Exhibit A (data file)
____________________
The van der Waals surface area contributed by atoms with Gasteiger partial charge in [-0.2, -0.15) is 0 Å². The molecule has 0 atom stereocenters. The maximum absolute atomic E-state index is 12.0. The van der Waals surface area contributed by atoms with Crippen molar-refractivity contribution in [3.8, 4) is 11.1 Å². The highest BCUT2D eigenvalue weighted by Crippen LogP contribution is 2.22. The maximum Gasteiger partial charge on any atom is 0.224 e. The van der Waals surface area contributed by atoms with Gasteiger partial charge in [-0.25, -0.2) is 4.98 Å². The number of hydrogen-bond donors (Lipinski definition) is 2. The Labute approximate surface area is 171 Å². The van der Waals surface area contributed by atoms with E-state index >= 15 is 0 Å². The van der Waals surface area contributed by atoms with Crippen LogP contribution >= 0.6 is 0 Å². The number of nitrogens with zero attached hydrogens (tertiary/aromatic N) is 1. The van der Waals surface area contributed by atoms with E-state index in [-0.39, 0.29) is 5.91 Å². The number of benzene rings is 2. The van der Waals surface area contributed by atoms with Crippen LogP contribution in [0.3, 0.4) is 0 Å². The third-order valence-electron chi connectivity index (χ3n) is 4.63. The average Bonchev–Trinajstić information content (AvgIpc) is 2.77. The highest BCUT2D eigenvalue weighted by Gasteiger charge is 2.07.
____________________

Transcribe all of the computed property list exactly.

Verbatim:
The van der Waals surface area contributed by atoms with Gasteiger partial charge in [-0.2, -0.15) is 0 Å². The molecule has 0 atom stereocenters. The maximum absolute atomic E-state index is 12.0. The van der Waals surface area contributed by atoms with Crippen molar-refractivity contribution in [3.8, 4) is 11.1 Å². The highest BCUT2D eigenvalue weighted by Crippen LogP contribution is 2.22. The maximum Gasteiger partial charge on any atom is 0.224 e. The van der Waals surface area contributed by atoms with Gasteiger partial charge in [-0.25, -0.2) is 4.98 Å². The number of hydrogen-bond donors (Lipinski definition) is 2. The Labute approximate surface area is 171 Å². The van der Waals surface area contributed by atoms with E-state index >= 15 is 0 Å². The van der Waals surface area contributed by atoms with Crippen LogP contribution >= 0.6 is 0 Å². The number of nitrogens with zero attached hydrogens (tertiary/aromatic N) is 1. The van der Waals surface area contributed by atoms with E-state index in [-0.39, 0.29) is 5.91 Å². The number of benzene rings is 2. The van der Waals surface area contributed by atoms with Crippen LogP contribution in [0.3, 0.4) is 0 Å². The third-order valence-electron chi connectivity index (χ3n) is 4.63. The average Bonchev–Trinajstić information content (AvgIpc) is 2.77. The highest BCUT2D eigenvalue weighted by Gasteiger charge is 2.07.